But then I remembered the pre-made recursion in the loop feature, which fits perfectly for this job.

When the “precomps” checkbox on the right side is checked, this loop will run on the specified composition and all its descendant precomps too.

In this example automation I colored each part in different color,
Here is a summery of what each part does:

  1. Purple: Create a variable for the active composition, duplicate it, and save the duplicated main comp as a variable too.
  2. Blue: Create a collection that stores all the original precomps from the active comp. This uses the precomps checkbox to find all of them recursively, adding any precomps that aren’t already in the collection, ensuring each precomp is only added once.
  3. Yellow: Add a folder to the project panel, set its name, and save it as a variable.
  4. Red: Create a collection for the duplicated precomps. Loop over the original precomps collection, move each precomp to the folder in the project panel, duplicate it in the folder, add the duplicated version to the duplicated precomps collection, and finally move it back to its previous location in the project panel hierarchy. This way, we’ve created a duplicate for each precomp used in the active comp, placed them all in a specific folder, and added them to a specific collection. Both collections are created in the same order, so if we need to replace a layer from collection 1, we replace it with the corresponding precomp from collection 2 at the same index.
  5. Green: Loop over the layers in the duplicated active comp and replace each precomp with its matching duplicate from the duplicated precomps collection. We loop over all the layers, and if we find a precomp layer, we loop over the original precomp collection to find the matching precomp. When we find it, we take the precomp from the duplicated collection at the same index and replace the layer with this element.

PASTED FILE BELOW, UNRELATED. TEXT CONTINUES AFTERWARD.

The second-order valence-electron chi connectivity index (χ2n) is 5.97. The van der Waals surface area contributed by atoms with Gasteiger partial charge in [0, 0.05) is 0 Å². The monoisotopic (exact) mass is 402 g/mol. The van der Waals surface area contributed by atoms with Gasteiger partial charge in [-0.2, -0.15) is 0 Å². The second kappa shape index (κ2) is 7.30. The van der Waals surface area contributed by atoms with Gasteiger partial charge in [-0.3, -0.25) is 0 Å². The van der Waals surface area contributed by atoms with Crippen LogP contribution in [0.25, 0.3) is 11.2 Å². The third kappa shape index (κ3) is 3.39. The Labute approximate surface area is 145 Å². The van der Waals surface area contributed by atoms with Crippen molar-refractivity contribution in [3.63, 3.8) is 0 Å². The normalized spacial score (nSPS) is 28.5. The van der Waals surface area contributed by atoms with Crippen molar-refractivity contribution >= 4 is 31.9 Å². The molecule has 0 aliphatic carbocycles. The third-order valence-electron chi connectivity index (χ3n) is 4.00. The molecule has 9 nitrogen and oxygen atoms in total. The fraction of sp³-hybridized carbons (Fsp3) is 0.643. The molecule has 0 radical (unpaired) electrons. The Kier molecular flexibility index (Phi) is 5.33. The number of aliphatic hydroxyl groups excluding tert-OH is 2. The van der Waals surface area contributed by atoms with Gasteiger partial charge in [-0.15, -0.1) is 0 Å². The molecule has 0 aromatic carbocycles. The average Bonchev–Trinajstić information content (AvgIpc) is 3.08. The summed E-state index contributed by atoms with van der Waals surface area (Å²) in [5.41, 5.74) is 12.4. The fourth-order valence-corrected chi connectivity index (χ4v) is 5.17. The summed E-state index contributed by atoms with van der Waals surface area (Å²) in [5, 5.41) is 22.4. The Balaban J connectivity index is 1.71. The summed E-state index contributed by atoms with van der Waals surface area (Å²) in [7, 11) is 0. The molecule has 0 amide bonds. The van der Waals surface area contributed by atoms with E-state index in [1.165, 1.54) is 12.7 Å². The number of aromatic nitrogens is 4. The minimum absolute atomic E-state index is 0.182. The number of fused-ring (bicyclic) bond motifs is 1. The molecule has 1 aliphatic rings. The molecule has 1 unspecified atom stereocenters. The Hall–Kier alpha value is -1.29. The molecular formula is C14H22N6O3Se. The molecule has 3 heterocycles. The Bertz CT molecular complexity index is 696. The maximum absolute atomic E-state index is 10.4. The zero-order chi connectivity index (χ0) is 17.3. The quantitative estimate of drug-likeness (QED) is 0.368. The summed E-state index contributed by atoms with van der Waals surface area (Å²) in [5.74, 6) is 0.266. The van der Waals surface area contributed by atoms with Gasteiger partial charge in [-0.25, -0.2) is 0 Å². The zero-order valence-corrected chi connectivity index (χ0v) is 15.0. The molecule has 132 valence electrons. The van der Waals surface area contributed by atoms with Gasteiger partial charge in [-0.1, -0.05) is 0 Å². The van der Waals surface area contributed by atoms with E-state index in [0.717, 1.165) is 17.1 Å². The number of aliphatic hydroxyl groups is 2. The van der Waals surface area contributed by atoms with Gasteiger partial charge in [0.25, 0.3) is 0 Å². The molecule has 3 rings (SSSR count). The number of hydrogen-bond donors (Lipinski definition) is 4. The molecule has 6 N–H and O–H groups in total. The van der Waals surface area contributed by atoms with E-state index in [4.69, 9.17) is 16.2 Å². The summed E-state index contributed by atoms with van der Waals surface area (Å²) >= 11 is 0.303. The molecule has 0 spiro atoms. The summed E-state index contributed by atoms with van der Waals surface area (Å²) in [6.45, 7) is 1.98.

6. Purple (again): Do the same as the green part but for all the duplicated precomps. Loop through all precomps in the duplicated precomps collection and replace their precomp layers with matching duplicates.
  7. Blue (again): Open the new duplicated active comp in the view.

Deep Comp (7.3 KB)

This is the most basic comp duplicator with deep duplications. We could add features like suffix and prefix options for duplicated precomp names, options to not group them into one folder, options to exclude files with specific prefixes, deep limit (not sure if possible), updating expressions (maybe possible but needs more thought), duplicating footage, and making multiple copies.

Adding all these features would take more work and make it more complicated, so let’s keep it simple for now and expand as needed.

There might be some bugs, and I’m not 100% sure it works perfectly yet, so more testing is definitely needed.

Whoa. Just tried it. Haven’t noticed any bugs yet. As you say, basics, but exactly what I imagined and does what it should. So cool that it works in Automation Toolkit, thank you very much! Also I love it when you add so many comments :slight_smile: